Eligible uses for Gap Funding include projects to consolidate or establish drinking water systems, construct, improve, and repair wastewater treatment plants, manage and treat stormwater or subsurface drainage water, facilitate water conservation and reuse, control non-point sources of pollution, improve resilience of infrastructure to severe weather events, create green infrastructure, reduce the energy consumption of public water treatment facilities, protect waterbodies from pollution, and improve drinking water infrastructure, such as building or upgrading facilities and transmission, distribution, and storage systems, including replacement of lead service lines.

Green infrastructure projects that support stormwater system resiliency may include rain gardens that provide water storage and filtration benefits, and green streets, where vegetation, soil, and engineered systems are combined to direct and filter rainwater from impervious surfaces.

Gap Funding may also be used to secure publicly owned treatment works, such as cybersecurity needs to protect water or sewer infrastructure.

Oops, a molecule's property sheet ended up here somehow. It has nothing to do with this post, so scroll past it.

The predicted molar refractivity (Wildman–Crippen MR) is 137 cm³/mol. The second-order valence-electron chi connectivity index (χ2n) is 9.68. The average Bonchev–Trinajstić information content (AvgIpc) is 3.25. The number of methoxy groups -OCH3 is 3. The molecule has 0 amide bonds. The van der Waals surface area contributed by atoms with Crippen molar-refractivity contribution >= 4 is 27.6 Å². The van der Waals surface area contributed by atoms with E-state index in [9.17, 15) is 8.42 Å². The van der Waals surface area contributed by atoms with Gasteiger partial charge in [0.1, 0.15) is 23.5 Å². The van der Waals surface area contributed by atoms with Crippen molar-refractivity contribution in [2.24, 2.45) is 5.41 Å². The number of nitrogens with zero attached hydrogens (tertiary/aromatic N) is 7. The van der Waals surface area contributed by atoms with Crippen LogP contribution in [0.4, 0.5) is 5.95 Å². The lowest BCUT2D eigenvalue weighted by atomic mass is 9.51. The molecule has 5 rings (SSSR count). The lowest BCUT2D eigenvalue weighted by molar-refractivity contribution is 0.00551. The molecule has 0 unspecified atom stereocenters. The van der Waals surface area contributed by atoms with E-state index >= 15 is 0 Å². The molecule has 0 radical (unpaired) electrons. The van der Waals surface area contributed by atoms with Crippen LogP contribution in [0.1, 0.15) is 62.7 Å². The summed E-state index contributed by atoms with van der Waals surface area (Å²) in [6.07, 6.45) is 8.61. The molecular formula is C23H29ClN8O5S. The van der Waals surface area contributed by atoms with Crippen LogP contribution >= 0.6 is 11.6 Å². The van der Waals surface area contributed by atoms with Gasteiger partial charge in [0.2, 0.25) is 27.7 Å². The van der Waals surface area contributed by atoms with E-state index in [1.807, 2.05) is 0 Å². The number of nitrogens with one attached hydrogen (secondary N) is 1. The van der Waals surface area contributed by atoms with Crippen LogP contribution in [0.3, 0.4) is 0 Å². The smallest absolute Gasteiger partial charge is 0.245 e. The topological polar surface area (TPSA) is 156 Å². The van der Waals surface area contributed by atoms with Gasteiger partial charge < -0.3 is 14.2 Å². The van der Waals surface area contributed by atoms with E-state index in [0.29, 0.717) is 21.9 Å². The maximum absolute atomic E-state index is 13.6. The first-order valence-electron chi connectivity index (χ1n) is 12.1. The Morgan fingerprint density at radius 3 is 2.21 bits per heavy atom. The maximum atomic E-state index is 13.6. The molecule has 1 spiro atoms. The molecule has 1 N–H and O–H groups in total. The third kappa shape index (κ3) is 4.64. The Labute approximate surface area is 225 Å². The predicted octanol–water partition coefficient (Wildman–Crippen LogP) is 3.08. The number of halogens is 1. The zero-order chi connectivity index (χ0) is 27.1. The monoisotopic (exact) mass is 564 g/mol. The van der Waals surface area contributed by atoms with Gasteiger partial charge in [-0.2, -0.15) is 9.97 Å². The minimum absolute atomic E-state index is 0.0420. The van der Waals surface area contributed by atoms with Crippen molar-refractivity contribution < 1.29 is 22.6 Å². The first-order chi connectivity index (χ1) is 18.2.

Priority will be given to projects that:

  • Ensure compliance with applicable health and environmental safety requirements;
  • Address the most serious risks to human health; and
  • Assist systems most in need on a per household basis according to State affordability criteria.

BROADBAND

The US Department of the Treasury’s Interim Final Rule states that eligible investments in broadband are those that are designed to provide services meeting adequate speeds and are provided to unserved and underserved households and businesses. Under the Interim Final Rule, eligible projects are expected to be designed to deliver, upon project completion, service that reliably meets or exceeds symmetrical upload and download speeds of 100 Mbps.

There may be instances in which it would not be practicable for a project to deliver such service speeds because of the geography, topography, or excessive costs associated with such a project. In these instances, the affected project would be expected to be designed to deliver, upon project completion, service that reliably meets or exceeds 100 Mbps download and between at least 20 Mbps and 100 Mbps upload speeds and be scalable to a minimum of 100 Mbps symmetrical for download and upload speeds.